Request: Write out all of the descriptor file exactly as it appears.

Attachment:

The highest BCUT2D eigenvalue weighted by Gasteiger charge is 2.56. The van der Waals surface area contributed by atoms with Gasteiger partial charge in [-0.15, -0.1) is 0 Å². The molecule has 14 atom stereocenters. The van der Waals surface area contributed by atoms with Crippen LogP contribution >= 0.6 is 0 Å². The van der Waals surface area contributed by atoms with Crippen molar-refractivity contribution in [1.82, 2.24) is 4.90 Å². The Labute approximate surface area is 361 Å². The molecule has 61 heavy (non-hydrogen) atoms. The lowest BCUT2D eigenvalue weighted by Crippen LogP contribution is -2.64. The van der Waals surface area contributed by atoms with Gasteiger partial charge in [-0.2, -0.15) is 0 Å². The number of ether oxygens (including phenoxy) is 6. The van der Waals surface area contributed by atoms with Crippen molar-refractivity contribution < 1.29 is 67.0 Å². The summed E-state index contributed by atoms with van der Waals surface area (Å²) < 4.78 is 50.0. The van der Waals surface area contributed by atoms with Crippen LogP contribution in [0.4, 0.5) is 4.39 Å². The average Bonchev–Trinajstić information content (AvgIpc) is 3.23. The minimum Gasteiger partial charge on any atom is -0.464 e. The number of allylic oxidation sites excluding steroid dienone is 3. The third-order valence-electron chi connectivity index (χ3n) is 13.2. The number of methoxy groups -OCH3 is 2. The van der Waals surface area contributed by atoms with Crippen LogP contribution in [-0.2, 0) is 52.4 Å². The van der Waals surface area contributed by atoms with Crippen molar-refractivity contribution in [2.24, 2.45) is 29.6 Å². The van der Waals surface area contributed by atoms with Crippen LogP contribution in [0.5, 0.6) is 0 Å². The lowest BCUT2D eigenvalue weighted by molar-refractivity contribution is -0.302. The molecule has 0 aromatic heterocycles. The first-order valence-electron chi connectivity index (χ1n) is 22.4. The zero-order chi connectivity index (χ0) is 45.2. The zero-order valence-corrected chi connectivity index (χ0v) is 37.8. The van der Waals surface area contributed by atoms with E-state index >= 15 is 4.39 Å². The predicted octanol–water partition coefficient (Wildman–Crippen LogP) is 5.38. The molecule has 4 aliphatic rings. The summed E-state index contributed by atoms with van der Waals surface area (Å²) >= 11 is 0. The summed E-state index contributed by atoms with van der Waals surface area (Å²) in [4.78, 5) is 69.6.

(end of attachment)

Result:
The highest BCUT2D eigenvalue weighted by Gasteiger charge is 2.56. The van der Waals surface area contributed by atoms with Gasteiger partial charge in [-0.15, -0.1) is 0 Å². The molecule has 14 atom stereocenters. The van der Waals surface area contributed by atoms with Crippen LogP contribution >= 0.6 is 0 Å². The van der Waals surface area contributed by atoms with Crippen molar-refractivity contribution in [1.82, 2.24) is 4.90 Å². The Labute approximate surface area is 361 Å². The molecule has 61 heavy (non-hydrogen) atoms. The lowest BCUT2D eigenvalue weighted by Crippen LogP contribution is -2.64. The van der Waals surface area contributed by atoms with Gasteiger partial charge in [-0.2, -0.15) is 0 Å². The number of ether oxygens (including phenoxy) is 6. The van der Waals surface area contributed by atoms with Crippen molar-refractivity contribution < 1.29 is 67.0 Å². The summed E-state index contributed by atoms with van der Waals surface area (Å²) < 4.78 is 50.0. The van der Waals surface area contributed by atoms with Crippen LogP contribution in [0.4, 0.5) is 4.39 Å². The average Bonchev–Trinajstić information content (AvgIpc) is 3.23. The minimum Gasteiger partial charge on any atom is -0.464 e. The number of allylic oxidation sites excluding steroid dienone is 3. The third-order valence-electron chi connectivity index (χ3n) is 13.2. The number of methoxy groups -OCH3 is 2. The van der Waals surface area contributed by atoms with Crippen LogP contribution in [-0.2, 0) is 52.4 Å². The van der Waals surface area contributed by atoms with Crippen molar-refractivity contribution in [2.24, 2.45) is 29.6 Å². The van der Waals surface area contributed by atoms with Crippen LogP contribution in [0.5, 0.6) is 0 Å². The lowest BCUT2D eigenvalue weighted by molar-refractivity contribution is -0.302. The molecule has 0 aromatic heterocycles. The first-order valence-electron chi connectivity index (χ1n) is 22.4. The zero-order chi connectivity index (χ0) is 45.2. The zero-order valence-corrected chi connectivity index (χ0v) is 37.8. The van der Waals surface area contributed by atoms with E-state index >= 15 is 4.39 Å². The predicted octanol–water partition coefficient (Wildman–Crippen LogP) is 5.38. The molecule has 4 aliphatic rings. The summed E-state index contributed by atoms with van der Waals surface area (Å²) >= 11 is 0. The summed E-state index contributed by atoms with van der Waals surface area (Å²) in [4.78, 5) is 69.6.